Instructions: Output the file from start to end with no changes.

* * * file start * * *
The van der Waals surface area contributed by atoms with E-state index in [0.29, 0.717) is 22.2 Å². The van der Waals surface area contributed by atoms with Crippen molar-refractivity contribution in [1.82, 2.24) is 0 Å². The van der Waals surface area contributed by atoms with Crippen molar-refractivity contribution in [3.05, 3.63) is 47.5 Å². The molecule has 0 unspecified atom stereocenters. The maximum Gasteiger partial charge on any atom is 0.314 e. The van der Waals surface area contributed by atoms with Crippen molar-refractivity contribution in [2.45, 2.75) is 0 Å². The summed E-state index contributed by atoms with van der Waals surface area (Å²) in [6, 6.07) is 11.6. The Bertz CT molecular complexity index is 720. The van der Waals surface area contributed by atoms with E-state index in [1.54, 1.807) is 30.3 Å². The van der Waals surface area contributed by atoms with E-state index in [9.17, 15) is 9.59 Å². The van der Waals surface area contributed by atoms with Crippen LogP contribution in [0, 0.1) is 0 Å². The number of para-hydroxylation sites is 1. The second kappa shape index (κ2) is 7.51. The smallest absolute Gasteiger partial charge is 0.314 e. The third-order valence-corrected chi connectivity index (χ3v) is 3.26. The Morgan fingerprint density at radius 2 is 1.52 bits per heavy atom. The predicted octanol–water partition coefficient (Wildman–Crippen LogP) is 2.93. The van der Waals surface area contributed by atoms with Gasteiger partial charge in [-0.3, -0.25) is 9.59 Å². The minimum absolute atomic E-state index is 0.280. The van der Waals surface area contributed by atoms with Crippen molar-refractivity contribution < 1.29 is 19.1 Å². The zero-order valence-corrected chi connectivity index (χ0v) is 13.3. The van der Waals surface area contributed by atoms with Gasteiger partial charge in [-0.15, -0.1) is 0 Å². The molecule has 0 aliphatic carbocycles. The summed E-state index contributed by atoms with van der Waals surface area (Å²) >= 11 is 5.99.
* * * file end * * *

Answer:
The van der Waals surface area contributed by atoms with E-state index in [0.29, 0.717) is 22.2 Å². The van der Waals surface area contributed by atoms with Crippen molar-refractivity contribution in [1.82, 2.24) is 0 Å². The van der Waals surface area contributed by atoms with Crippen molar-refractivity contribution in [3.05, 3.63) is 47.5 Å². The molecule has 0 unspecified atom stereocenters. The maximum Gasteiger partial charge on any atom is 0.314 e. The van der Waals surface area contributed by atoms with Crippen molar-refractivity contribution in [2.45, 2.75) is 0 Å². The summed E-state index contributed by atoms with van der Waals surface area (Å²) in [6, 6.07) is 11.6. The Bertz CT molecular complexity index is 720. The van der Waals surface area contributed by atoms with E-state index in [1.54, 1.807) is 30.3 Å². The van der Waals surface area contributed by atoms with E-state index in [9.17, 15) is 9.59 Å². The van der Waals surface area contributed by atoms with Crippen LogP contribution in [0, 0.1) is 0 Å². The number of para-hydroxylation sites is 1. The second kappa shape index (κ2) is 7.51. The smallest absolute Gasteiger partial charge is 0.314 e. The third-order valence-corrected chi connectivity index (χ3v) is 3.26. The Morgan fingerprint density at radius 2 is 1.52 bits per heavy atom. The predicted octanol–water partition coefficient (Wildman–Crippen LogP) is 2.93. The van der Waals surface area contributed by atoms with Gasteiger partial charge in [-0.3, -0.25) is 9.59 Å². The minimum absolute atomic E-state index is 0.280. The van der Waals surface area contributed by atoms with Crippen molar-refractivity contribution < 1.29 is 19.1 Å². The zero-order valence-corrected chi connectivity index (χ0v) is 13.3. The van der Waals surface area contributed by atoms with Gasteiger partial charge in [-0.15, -0.1) is 0 Å². The molecule has 0 aliphatic carbocycles. The summed E-state index contributed by atoms with van der Waals surface area (Å²) >= 11 is 5.99.